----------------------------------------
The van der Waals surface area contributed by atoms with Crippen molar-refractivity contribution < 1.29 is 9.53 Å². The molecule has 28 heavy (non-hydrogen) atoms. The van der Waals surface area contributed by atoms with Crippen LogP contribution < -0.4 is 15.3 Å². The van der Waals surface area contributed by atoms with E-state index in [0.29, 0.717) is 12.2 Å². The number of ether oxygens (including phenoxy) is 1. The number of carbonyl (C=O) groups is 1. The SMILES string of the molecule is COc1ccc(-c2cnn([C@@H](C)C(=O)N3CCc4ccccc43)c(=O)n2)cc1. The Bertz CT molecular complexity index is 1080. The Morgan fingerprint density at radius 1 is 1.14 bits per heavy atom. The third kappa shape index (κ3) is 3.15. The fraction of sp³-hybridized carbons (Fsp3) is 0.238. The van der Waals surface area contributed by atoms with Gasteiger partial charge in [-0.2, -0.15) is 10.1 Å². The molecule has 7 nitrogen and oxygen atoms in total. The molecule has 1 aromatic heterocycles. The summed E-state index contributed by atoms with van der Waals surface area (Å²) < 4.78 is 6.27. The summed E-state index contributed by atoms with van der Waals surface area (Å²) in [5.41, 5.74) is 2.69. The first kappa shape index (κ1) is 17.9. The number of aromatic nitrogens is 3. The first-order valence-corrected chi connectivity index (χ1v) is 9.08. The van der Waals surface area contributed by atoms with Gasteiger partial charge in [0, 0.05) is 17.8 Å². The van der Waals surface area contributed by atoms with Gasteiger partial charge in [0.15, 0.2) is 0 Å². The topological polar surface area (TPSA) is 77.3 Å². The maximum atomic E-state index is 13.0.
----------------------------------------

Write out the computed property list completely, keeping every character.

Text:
The van der Waals surface area contributed by atoms with Crippen molar-refractivity contribution < 1.29 is 9.53 Å². The molecule has 28 heavy (non-hydrogen) atoms. The van der Waals surface area contributed by atoms with Crippen LogP contribution < -0.4 is 15.3 Å². The van der Waals surface area contributed by atoms with E-state index in [0.29, 0.717) is 12.2 Å². The number of ether oxygens (including phenoxy) is 1. The number of carbonyl (C=O) groups is 1. The SMILES string of the molecule is COc1ccc(-c2cnn([C@@H](C)C(=O)N3CCc4ccccc43)c(=O)n2)cc1. The Bertz CT molecular complexity index is 1080. The Morgan fingerprint density at radius 1 is 1.14 bits per heavy atom. The third kappa shape index (κ3) is 3.15. The fraction of sp³-hybridized carbons (Fsp3) is 0.238. The van der Waals surface area contributed by atoms with Gasteiger partial charge in [-0.2, -0.15) is 10.1 Å². The molecule has 7 nitrogen and oxygen atoms in total. The molecule has 1 aromatic heterocycles. The summed E-state index contributed by atoms with van der Waals surface area (Å²) < 4.78 is 6.27. The summed E-state index contributed by atoms with van der Waals surface area (Å²) in [5.41, 5.74) is 2.69. The first kappa shape index (κ1) is 17.9. The number of aromatic nitrogens is 3. The first-order valence-corrected chi connectivity index (χ1v) is 9.08. The van der Waals surface area contributed by atoms with Gasteiger partial charge in [0, 0.05) is 17.8 Å². The van der Waals surface area contributed by atoms with Gasteiger partial charge in [0.15, 0.2) is 0 Å². The topological polar surface area (TPSA) is 77.3 Å². The maximum atomic E-state index is 13.0.